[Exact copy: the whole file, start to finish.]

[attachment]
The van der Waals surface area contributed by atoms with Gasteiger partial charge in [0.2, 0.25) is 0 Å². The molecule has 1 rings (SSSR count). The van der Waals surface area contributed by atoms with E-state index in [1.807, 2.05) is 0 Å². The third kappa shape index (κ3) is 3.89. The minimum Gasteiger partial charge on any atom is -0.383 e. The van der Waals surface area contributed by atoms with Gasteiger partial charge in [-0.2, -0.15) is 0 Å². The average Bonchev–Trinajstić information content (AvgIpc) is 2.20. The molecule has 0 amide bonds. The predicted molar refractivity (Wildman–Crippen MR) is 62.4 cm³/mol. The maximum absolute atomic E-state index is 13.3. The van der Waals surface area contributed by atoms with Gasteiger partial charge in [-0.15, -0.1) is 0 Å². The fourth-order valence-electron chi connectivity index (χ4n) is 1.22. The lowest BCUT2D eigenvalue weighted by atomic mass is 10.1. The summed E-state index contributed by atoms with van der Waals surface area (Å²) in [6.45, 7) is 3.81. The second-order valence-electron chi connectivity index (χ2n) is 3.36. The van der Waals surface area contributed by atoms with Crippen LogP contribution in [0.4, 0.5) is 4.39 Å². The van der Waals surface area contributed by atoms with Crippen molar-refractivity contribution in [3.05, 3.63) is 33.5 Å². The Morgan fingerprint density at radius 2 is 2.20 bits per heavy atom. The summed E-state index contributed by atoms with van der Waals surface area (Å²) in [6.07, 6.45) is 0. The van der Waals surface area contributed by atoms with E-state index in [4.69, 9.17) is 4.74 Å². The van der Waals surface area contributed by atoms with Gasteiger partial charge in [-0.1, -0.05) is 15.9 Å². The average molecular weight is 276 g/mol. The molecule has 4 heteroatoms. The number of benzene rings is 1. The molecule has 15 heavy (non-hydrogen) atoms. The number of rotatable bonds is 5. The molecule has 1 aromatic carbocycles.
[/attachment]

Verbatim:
The van der Waals surface area contributed by atoms with Gasteiger partial charge in [0.2, 0.25) is 0 Å². The molecule has 1 rings (SSSR count). The van der Waals surface area contributed by atoms with E-state index in [1.807, 2.05) is 0 Å². The third kappa shape index (κ3) is 3.89. The minimum Gasteiger partial charge on any atom is -0.383 e. The van der Waals surface area contributed by atoms with Gasteiger partial charge in [-0.2, -0.15) is 0 Å². The average Bonchev–Trinajstić information content (AvgIpc) is 2.20. The molecule has 0 amide bonds. The predicted molar refractivity (Wildman–Crippen MR) is 62.4 cm³/mol. The maximum absolute atomic E-state index is 13.3. The van der Waals surface area contributed by atoms with Gasteiger partial charge in [-0.15, -0.1) is 0 Å². The fourth-order valence-electron chi connectivity index (χ4n) is 1.22. The lowest BCUT2D eigenvalue weighted by atomic mass is 10.1. The summed E-state index contributed by atoms with van der Waals surface area (Å²) in [6.45, 7) is 3.81. The second-order valence-electron chi connectivity index (χ2n) is 3.36. The van der Waals surface area contributed by atoms with Crippen LogP contribution in [0.4, 0.5) is 4.39 Å². The van der Waals surface area contributed by atoms with Crippen molar-refractivity contribution in [3.05, 3.63) is 33.5 Å². The Morgan fingerprint density at radius 2 is 2.20 bits per heavy atom. The summed E-state index contributed by atoms with van der Waals surface area (Å²) in [6.07, 6.45) is 0. The van der Waals surface area contributed by atoms with E-state index in [4.69, 9.17) is 4.74 Å². The van der Waals surface area contributed by atoms with Gasteiger partial charge in [-0.1, -0.05) is 15.9 Å². The average molecular weight is 276 g/mol. The molecule has 4 heteroatoms. The number of benzene rings is 1. The molecule has 15 heavy (non-hydrogen) atoms. The number of rotatable bonds is 5. The molecule has 1 aromatic carbocycles.